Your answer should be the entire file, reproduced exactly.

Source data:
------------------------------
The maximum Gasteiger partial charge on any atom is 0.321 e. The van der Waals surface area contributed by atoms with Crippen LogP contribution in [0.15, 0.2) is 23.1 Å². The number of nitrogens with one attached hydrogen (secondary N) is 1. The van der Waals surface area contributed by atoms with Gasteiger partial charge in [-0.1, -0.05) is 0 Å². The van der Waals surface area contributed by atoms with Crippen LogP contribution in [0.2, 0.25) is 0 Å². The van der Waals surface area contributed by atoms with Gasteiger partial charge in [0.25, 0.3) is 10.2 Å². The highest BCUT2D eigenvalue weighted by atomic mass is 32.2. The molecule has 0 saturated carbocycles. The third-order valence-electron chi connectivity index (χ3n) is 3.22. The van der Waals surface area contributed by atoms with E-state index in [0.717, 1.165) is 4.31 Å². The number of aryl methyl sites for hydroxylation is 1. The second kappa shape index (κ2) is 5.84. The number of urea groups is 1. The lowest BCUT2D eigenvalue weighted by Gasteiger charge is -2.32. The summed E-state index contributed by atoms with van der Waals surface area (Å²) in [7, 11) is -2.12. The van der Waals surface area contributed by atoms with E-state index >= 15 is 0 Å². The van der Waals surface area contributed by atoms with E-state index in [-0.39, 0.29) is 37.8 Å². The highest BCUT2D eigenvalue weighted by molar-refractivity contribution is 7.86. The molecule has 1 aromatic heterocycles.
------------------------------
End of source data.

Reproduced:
The maximum Gasteiger partial charge on any atom is 0.321 e. The van der Waals surface area contributed by atoms with Crippen LogP contribution in [0.15, 0.2) is 23.1 Å². The number of nitrogens with one attached hydrogen (secondary N) is 1. The van der Waals surface area contributed by atoms with Gasteiger partial charge in [-0.1, -0.05) is 0 Å². The van der Waals surface area contributed by atoms with Crippen LogP contribution in [0.2, 0.25) is 0 Å². The van der Waals surface area contributed by atoms with Gasteiger partial charge in [0.25, 0.3) is 10.2 Å². The highest BCUT2D eigenvalue weighted by atomic mass is 32.2. The molecule has 0 saturated carbocycles. The third-order valence-electron chi connectivity index (χ3n) is 3.22. The van der Waals surface area contributed by atoms with E-state index in [0.717, 1.165) is 4.31 Å². The number of aryl methyl sites for hydroxylation is 1. The second kappa shape index (κ2) is 5.84. The number of urea groups is 1. The lowest BCUT2D eigenvalue weighted by Gasteiger charge is -2.32. The summed E-state index contributed by atoms with van der Waals surface area (Å²) in [7, 11) is -2.12. The van der Waals surface area contributed by atoms with E-state index >= 15 is 0 Å². The van der Waals surface area contributed by atoms with E-state index in [-0.39, 0.29) is 37.8 Å². The highest BCUT2D eigenvalue weighted by molar-refractivity contribution is 7.86. The molecule has 1 aromatic heterocycles.